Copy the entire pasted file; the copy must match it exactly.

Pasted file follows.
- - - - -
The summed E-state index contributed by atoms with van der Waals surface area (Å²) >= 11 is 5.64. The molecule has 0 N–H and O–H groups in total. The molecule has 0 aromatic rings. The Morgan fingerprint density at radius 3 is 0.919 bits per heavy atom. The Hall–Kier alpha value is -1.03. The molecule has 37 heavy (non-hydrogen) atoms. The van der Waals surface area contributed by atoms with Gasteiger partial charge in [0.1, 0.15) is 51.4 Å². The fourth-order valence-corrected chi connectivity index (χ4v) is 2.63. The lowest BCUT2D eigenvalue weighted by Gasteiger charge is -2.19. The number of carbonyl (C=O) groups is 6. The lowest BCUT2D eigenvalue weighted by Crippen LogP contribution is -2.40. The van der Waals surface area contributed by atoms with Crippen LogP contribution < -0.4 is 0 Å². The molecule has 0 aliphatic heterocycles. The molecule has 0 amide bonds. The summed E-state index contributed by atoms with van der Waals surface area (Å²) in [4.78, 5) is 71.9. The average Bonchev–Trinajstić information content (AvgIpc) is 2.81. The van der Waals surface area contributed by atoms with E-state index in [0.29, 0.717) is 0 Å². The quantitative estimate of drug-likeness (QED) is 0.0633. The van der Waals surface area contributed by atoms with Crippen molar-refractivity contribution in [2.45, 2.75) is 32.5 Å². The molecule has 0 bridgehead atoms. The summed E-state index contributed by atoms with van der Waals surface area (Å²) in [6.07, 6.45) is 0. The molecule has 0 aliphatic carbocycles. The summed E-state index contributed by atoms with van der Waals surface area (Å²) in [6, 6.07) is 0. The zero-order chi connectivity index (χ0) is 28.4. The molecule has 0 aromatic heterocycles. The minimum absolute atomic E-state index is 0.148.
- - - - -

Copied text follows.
The summed E-state index contributed by atoms with van der Waals surface area (Å²) >= 11 is 5.64. The molecule has 0 N–H and O–H groups in total. The molecule has 0 aromatic rings. The Morgan fingerprint density at radius 3 is 0.919 bits per heavy atom. The Hall–Kier alpha value is -1.03. The molecule has 37 heavy (non-hydrogen) atoms. The van der Waals surface area contributed by atoms with Gasteiger partial charge in [0.1, 0.15) is 51.4 Å². The fourth-order valence-corrected chi connectivity index (χ4v) is 2.63. The lowest BCUT2D eigenvalue weighted by Gasteiger charge is -2.19. The number of carbonyl (C=O) groups is 6. The lowest BCUT2D eigenvalue weighted by Crippen LogP contribution is -2.40. The van der Waals surface area contributed by atoms with Crippen LogP contribution < -0.4 is 0 Å². The molecule has 0 aliphatic heterocycles. The molecule has 0 amide bonds. The summed E-state index contributed by atoms with van der Waals surface area (Å²) in [4.78, 5) is 71.9. The average Bonchev–Trinajstić information content (AvgIpc) is 2.81. The van der Waals surface area contributed by atoms with E-state index in [0.29, 0.717) is 0 Å². The quantitative estimate of drug-likeness (QED) is 0.0633. The van der Waals surface area contributed by atoms with Crippen molar-refractivity contribution in [2.45, 2.75) is 32.5 Å². The molecule has 0 bridgehead atoms. The summed E-state index contributed by atoms with van der Waals surface area (Å²) in [6.07, 6.45) is 0. The molecule has 0 aliphatic carbocycles. The summed E-state index contributed by atoms with van der Waals surface area (Å²) in [6, 6.07) is 0. The zero-order chi connectivity index (χ0) is 28.4. The molecule has 0 aromatic heterocycles. The minimum absolute atomic E-state index is 0.148.